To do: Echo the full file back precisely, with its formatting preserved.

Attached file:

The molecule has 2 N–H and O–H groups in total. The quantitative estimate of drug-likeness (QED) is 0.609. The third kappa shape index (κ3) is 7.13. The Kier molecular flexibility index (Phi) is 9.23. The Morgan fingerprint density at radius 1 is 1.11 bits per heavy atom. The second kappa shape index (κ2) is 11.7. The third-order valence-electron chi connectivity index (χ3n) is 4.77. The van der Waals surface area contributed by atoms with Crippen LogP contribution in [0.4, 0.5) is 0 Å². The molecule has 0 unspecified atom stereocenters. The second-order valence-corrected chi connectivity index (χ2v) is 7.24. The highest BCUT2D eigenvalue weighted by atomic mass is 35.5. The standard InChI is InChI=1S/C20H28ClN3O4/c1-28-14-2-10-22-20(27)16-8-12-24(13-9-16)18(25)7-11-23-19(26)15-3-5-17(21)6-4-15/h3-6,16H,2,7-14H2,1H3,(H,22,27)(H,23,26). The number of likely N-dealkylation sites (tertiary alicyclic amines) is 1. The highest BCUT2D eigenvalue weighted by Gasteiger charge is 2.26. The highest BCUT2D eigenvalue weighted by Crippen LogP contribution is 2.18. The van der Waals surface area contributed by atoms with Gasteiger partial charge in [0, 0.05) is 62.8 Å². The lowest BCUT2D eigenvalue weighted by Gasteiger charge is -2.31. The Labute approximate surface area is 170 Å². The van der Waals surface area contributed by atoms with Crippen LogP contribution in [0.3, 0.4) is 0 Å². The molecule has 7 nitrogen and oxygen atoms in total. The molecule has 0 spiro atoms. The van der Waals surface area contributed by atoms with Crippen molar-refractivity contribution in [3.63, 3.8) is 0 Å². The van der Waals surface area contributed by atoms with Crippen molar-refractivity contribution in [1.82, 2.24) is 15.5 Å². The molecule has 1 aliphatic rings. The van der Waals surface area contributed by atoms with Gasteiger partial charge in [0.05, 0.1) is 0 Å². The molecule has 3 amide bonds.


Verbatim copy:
The molecule has 2 N–H and O–H groups in total. The quantitative estimate of drug-likeness (QED) is 0.609. The third kappa shape index (κ3) is 7.13. The Kier molecular flexibility index (Phi) is 9.23. The Morgan fingerprint density at radius 1 is 1.11 bits per heavy atom. The second kappa shape index (κ2) is 11.7. The third-order valence-electron chi connectivity index (χ3n) is 4.77. The van der Waals surface area contributed by atoms with Crippen LogP contribution in [0.4, 0.5) is 0 Å². The molecule has 0 unspecified atom stereocenters. The second-order valence-corrected chi connectivity index (χ2v) is 7.24. The highest BCUT2D eigenvalue weighted by atomic mass is 35.5. The standard InChI is InChI=1S/C20H28ClN3O4/c1-28-14-2-10-22-20(27)16-8-12-24(13-9-16)18(25)7-11-23-19(26)15-3-5-17(21)6-4-15/h3-6,16H,2,7-14H2,1H3,(H,22,27)(H,23,26). The number of likely N-dealkylation sites (tertiary alicyclic amines) is 1. The highest BCUT2D eigenvalue weighted by Gasteiger charge is 2.26. The highest BCUT2D eigenvalue weighted by Crippen LogP contribution is 2.18. The van der Waals surface area contributed by atoms with Gasteiger partial charge in [0, 0.05) is 62.8 Å². The lowest BCUT2D eigenvalue weighted by Gasteiger charge is -2.31. The Labute approximate surface area is 170 Å². The van der Waals surface area contributed by atoms with Crippen LogP contribution in [0.3, 0.4) is 0 Å². The molecule has 7 nitrogen and oxygen atoms in total. The molecule has 0 spiro atoms. The van der Waals surface area contributed by atoms with Crippen molar-refractivity contribution in [3.63, 3.8) is 0 Å². The van der Waals surface area contributed by atoms with Crippen molar-refractivity contribution in [1.82, 2.24) is 15.5 Å². The molecule has 1 aliphatic rings. The van der Waals surface area contributed by atoms with Gasteiger partial charge in [0.05, 0.1) is 0 Å². The molecule has 3 amide bonds.